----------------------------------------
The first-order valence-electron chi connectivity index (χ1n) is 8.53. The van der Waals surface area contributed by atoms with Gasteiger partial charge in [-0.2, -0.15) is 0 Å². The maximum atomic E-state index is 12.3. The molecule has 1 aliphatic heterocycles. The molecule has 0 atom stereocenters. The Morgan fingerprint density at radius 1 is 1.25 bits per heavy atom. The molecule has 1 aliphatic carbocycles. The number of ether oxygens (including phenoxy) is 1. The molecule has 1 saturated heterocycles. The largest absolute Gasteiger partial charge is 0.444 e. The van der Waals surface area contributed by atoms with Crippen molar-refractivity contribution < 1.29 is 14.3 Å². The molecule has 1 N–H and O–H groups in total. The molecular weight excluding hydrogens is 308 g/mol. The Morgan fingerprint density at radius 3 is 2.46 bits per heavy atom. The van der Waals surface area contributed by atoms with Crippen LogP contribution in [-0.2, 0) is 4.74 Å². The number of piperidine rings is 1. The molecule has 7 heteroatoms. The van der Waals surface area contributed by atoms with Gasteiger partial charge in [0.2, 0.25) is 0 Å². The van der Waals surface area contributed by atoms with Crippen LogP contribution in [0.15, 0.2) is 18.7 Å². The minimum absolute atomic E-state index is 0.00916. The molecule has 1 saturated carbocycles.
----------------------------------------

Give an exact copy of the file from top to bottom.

The first-order valence-electron chi connectivity index (χ1n) is 8.53. The van der Waals surface area contributed by atoms with Gasteiger partial charge in [-0.2, -0.15) is 0 Å². The maximum atomic E-state index is 12.3. The molecule has 1 aliphatic heterocycles. The molecule has 0 atom stereocenters. The Morgan fingerprint density at radius 1 is 1.25 bits per heavy atom. The molecule has 1 aliphatic carbocycles. The number of ether oxygens (including phenoxy) is 1. The molecule has 1 saturated heterocycles. The largest absolute Gasteiger partial charge is 0.444 e. The van der Waals surface area contributed by atoms with Crippen molar-refractivity contribution < 1.29 is 14.3 Å². The molecule has 1 N–H and O–H groups in total. The molecular weight excluding hydrogens is 308 g/mol. The Morgan fingerprint density at radius 3 is 2.46 bits per heavy atom. The van der Waals surface area contributed by atoms with Crippen LogP contribution in [-0.2, 0) is 4.74 Å². The number of piperidine rings is 1. The molecule has 7 heteroatoms. The van der Waals surface area contributed by atoms with Gasteiger partial charge in [0.2, 0.25) is 0 Å². The van der Waals surface area contributed by atoms with Crippen LogP contribution in [0.15, 0.2) is 18.7 Å². The minimum absolute atomic E-state index is 0.00916. The molecule has 1 saturated carbocycles.